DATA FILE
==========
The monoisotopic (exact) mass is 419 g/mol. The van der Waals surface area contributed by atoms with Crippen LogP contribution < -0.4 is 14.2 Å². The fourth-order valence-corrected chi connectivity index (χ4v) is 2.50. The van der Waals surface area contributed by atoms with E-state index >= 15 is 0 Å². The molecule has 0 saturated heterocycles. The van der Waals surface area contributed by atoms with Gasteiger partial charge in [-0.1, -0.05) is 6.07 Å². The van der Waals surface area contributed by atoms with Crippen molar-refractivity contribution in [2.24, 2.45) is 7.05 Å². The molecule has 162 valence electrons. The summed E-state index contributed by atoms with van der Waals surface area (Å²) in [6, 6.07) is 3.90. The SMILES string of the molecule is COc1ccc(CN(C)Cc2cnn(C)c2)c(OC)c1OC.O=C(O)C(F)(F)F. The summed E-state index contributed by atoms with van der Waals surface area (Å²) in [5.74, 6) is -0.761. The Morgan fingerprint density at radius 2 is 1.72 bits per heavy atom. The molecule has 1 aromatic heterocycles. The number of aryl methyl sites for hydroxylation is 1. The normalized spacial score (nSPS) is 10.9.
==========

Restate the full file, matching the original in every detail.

The monoisotopic (exact) mass is 419 g/mol. The van der Waals surface area contributed by atoms with Crippen LogP contribution < -0.4 is 14.2 Å². The fourth-order valence-corrected chi connectivity index (χ4v) is 2.50. The van der Waals surface area contributed by atoms with E-state index >= 15 is 0 Å². The molecule has 0 saturated heterocycles. The van der Waals surface area contributed by atoms with Gasteiger partial charge in [-0.1, -0.05) is 6.07 Å². The van der Waals surface area contributed by atoms with Crippen molar-refractivity contribution in [2.24, 2.45) is 7.05 Å². The molecule has 162 valence electrons. The summed E-state index contributed by atoms with van der Waals surface area (Å²) in [6, 6.07) is 3.90. The SMILES string of the molecule is COc1ccc(CN(C)Cc2cnn(C)c2)c(OC)c1OC.O=C(O)C(F)(F)F. The summed E-state index contributed by atoms with van der Waals surface area (Å²) in [5.74, 6) is -0.761. The Morgan fingerprint density at radius 2 is 1.72 bits per heavy atom. The molecule has 1 aromatic heterocycles. The number of aryl methyl sites for hydroxylation is 1. The normalized spacial score (nSPS) is 10.9.